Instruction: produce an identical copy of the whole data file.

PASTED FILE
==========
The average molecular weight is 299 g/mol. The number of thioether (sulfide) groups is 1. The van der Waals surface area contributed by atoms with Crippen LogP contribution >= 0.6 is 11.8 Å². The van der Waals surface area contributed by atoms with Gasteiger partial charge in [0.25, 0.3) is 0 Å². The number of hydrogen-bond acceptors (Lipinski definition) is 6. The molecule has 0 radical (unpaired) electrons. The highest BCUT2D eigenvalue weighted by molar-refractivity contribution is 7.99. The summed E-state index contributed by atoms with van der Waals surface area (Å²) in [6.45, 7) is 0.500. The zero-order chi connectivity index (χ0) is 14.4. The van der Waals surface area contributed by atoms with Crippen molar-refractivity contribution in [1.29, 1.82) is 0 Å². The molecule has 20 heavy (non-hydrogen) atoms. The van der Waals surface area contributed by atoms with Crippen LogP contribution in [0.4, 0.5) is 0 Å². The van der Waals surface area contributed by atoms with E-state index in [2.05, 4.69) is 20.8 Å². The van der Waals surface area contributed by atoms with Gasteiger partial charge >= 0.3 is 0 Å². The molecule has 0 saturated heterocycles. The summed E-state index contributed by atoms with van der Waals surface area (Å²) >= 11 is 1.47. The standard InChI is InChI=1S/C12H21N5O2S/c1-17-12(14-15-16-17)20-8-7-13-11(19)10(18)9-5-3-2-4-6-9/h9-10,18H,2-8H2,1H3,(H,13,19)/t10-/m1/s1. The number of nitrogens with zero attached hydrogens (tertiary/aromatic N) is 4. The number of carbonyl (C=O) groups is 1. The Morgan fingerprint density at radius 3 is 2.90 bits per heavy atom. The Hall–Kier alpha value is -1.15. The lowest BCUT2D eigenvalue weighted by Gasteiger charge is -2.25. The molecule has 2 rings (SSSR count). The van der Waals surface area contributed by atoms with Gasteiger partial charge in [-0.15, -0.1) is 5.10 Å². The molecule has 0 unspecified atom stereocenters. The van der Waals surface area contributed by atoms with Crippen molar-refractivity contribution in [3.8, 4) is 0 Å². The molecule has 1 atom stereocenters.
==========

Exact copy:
The average molecular weight is 299 g/mol. The number of thioether (sulfide) groups is 1. The van der Waals surface area contributed by atoms with Crippen LogP contribution >= 0.6 is 11.8 Å². The van der Waals surface area contributed by atoms with Gasteiger partial charge in [0.25, 0.3) is 0 Å². The number of hydrogen-bond acceptors (Lipinski definition) is 6. The molecule has 0 radical (unpaired) electrons. The highest BCUT2D eigenvalue weighted by molar-refractivity contribution is 7.99. The summed E-state index contributed by atoms with van der Waals surface area (Å²) in [6.45, 7) is 0.500. The zero-order chi connectivity index (χ0) is 14.4. The van der Waals surface area contributed by atoms with Crippen molar-refractivity contribution in [1.29, 1.82) is 0 Å². The molecule has 20 heavy (non-hydrogen) atoms. The van der Waals surface area contributed by atoms with Crippen LogP contribution in [0.4, 0.5) is 0 Å². The van der Waals surface area contributed by atoms with E-state index in [2.05, 4.69) is 20.8 Å². The van der Waals surface area contributed by atoms with Gasteiger partial charge >= 0.3 is 0 Å². The molecule has 0 saturated heterocycles. The summed E-state index contributed by atoms with van der Waals surface area (Å²) >= 11 is 1.47. The standard InChI is InChI=1S/C12H21N5O2S/c1-17-12(14-15-16-17)20-8-7-13-11(19)10(18)9-5-3-2-4-6-9/h9-10,18H,2-8H2,1H3,(H,13,19)/t10-/m1/s1. The number of nitrogens with zero attached hydrogens (tertiary/aromatic N) is 4. The number of carbonyl (C=O) groups is 1. The Morgan fingerprint density at radius 3 is 2.90 bits per heavy atom. The Hall–Kier alpha value is -1.15. The lowest BCUT2D eigenvalue weighted by Gasteiger charge is -2.25. The molecule has 2 rings (SSSR count). The van der Waals surface area contributed by atoms with Gasteiger partial charge in [-0.15, -0.1) is 5.10 Å². The molecule has 0 unspecified atom stereocenters. The van der Waals surface area contributed by atoms with Crippen molar-refractivity contribution in [3.8, 4) is 0 Å². The molecule has 1 atom stereocenters.